We have found that many of the problems our students have with reading comprehension and the Accuplacer test stem from not knowing the vocabulary. For example, a typical Accuplacer question would include a short reading, a question, and a choice of four answers:
The worst and longest economic crisis in the modern industrial world, the Great Depression in the United States had devastating consequences for American society.
At its lowest depth (1932–33), more than 16 million people were unemployed, more than 5,000 banks had closed, and over 85,000 businesses had failed.
What does the second sentence do?
- The first sentence explains the meaning of the second.
- The second sentence provides evidence for the first.
- The second sentence proposes a solution.
- The second sentence contradicts the first.
There are troublesome vocabulary words in answers B, C, and D: evidence, proposes, and contradicts, respectively. That leaves A as the only answer the students understand, so they naturally choose that one when B is the appropriate answer.
It is difficult to find vocabulary building exercises that are designed for adults, and, understandably, our students find those that are designed for middle-school students (the vast majority) to be insulting. We require all our students to have a dictionary in addition to the class text. Many students feel belittled by vocabulary exercises, as if they should already know what these words mean. Perhaps they should, but that’s not the point. The point is that they don’t know these words and it’s my job as an instructor to help them become better prepared for college level coursework.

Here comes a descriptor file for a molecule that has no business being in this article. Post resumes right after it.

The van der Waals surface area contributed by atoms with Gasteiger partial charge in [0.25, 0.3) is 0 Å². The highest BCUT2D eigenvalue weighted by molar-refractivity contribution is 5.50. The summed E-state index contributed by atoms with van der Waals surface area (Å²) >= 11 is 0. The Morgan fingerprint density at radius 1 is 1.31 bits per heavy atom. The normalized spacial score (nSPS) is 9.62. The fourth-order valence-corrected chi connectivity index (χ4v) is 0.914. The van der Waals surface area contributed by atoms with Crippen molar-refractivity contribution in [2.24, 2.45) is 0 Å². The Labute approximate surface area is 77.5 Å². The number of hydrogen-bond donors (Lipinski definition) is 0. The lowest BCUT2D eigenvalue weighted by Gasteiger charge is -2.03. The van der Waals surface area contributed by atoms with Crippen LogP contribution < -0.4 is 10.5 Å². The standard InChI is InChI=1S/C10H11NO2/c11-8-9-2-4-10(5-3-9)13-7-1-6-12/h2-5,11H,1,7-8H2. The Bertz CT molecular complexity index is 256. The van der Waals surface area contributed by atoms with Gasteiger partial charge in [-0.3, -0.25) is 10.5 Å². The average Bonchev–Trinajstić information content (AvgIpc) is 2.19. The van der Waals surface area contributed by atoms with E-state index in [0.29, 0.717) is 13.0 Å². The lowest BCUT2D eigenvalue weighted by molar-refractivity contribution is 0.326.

Cultural context, language, social relationships, and geography all have an impact on how students learn to read and learn to use the library. Social constructs and demographic realities have both pedagogical and bibliographical ramifications. In the case of the Diné, these ramifications present many challenges and a few opportunities. In the end, it is the educational success of individual students that is the goal of both Developmental Reading classes and the library.